Watch: Wisynco responds to call from KPH
Wisynco Craftsman, Victor Henry demonstrates one aspect of the production process in the fabrication of PET Spacers.
Wisynco Group Limited has responded to a call from the South East Regional Health Authority (SERHA) through the Kingston Public Hospital (KPH) to supply polyethylene terephthalate (PET) bottles to make medical spacers, also called holding chambers.
The spacers, which make it easier to coordinate breathing than traditional inhalers and nebulizers, are being used to aid the needs of increased respiratory patients due to the effects of the coronavirus (COVID-19) pandemic in Jamaica.
Though nebulizers are more commonly used for the treatment of asthma, cystic fibrosis, COPD and other respiratory disorders or diseases, Senior Medical Officer (SMO) at the KPH, Dr Natalie Whylie shared that “There is recent medical evidence that indicates there is no difference with the treatment efficacy with using the spacer and a metered dose inhaler [MDI] versus nebulizing the patient.”
Dr Whylie commented that “The provision of modified PET bottles which are being used as spacers have allowed for the continued treatment of asthmatic and other patients with respiratory conditions at the hospital. The spacers have eliminated the need for nebulization of these patients and the potential exposure of the health care worker to aerosolised respiratory secretions.”
The SMO explained why spacers eliminate the risk of exposure to health care workers.
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“When patients are being nebulized, the masks that are put over the patients’ face has a container with medication. The medication is made into a mist that the patient inhales - and they are exhaling and inhaling at the same. So, as the nebulization is taking place, the health care worker who is in the vicinity is also exposed to aerosolized respiratory secretions that the patient exhales.” She added, “The spacer allows the medication to be delivered into the chamber of the spacer and then the person breathes in and they breathe out into the spacer,” said Dr Whylie.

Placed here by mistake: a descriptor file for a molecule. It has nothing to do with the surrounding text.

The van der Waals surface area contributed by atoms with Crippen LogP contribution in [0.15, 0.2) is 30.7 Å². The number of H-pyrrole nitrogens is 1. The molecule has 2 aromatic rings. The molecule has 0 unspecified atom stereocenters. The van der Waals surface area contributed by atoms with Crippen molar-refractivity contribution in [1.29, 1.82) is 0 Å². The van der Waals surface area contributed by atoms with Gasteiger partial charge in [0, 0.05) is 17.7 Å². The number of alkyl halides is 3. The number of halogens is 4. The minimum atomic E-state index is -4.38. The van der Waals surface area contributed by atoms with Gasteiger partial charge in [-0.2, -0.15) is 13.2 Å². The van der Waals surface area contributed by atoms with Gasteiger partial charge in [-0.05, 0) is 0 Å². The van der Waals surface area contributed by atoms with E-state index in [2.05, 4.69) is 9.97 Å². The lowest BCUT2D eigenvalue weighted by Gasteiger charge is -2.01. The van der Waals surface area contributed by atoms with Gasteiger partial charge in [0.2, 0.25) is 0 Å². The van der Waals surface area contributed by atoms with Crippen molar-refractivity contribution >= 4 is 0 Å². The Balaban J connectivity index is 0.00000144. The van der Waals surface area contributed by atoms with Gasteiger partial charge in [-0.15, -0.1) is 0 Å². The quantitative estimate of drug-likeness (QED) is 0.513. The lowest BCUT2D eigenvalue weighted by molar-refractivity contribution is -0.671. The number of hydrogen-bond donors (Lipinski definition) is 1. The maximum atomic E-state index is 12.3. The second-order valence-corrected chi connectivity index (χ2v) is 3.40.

Dr Whylie also confirmed that “Our plan is to give it [spacers] to every single person who comes into our emergency room that requires respiratory therapy. So we would give it to them [outpatients] and they would be able to take it home. For the inpatients, they will take it with them on the ward. So the nurses then are able to deliver the medication to the inpatients, and when they go home, they would go home with it.”
Wisynco was approached by the hospital based on the group’s access to PET bottles used for packaging its beverage products. Guided by specifications from Dr Whylie and other senior medical officials of SEHRA, Group Engineer and Special Projects Manager, Craig Clare and other team members at Wisynco have volunteered their time since late March to design and manufacture spacers in a bid to fill the needs of hospitals islandwide.
In response to the call from the Kingston Public Hospital (KPH), Wisynco Group Ltd (WGL) is manufacturing approximately one hundred PET modified spacers daily, with a goal to supply 2000 for use islandwide.
Wisynco team members including Victor Henry, Shamar Stones and Javaughn Madden were some of the volunteers he commended.
According to Clare, “We are doing about a hundred a day and will manufacture 2,000 for use islandwide. So far, we have supplied KPH, Spanish Town Hospital and UHWI [University Hospital of the West Indies] with the intention of supplying anybody else that requests. The team here [WGL’s maintenance team and factory mechanics] are volunteering and putting in the extra hours to get them done for everybody [hospitals in need].”
“The Kingston Public Hospital is immensely grateful for the prompt response of Wisynco to this need,” added Dr Whylie.
Interestingly, Dr Whylie shared that another alternative to the medical spacers could have incorporated the use of styrofoam cups. However, since the recent ban on styrofoam products locally, that material was not available as an option.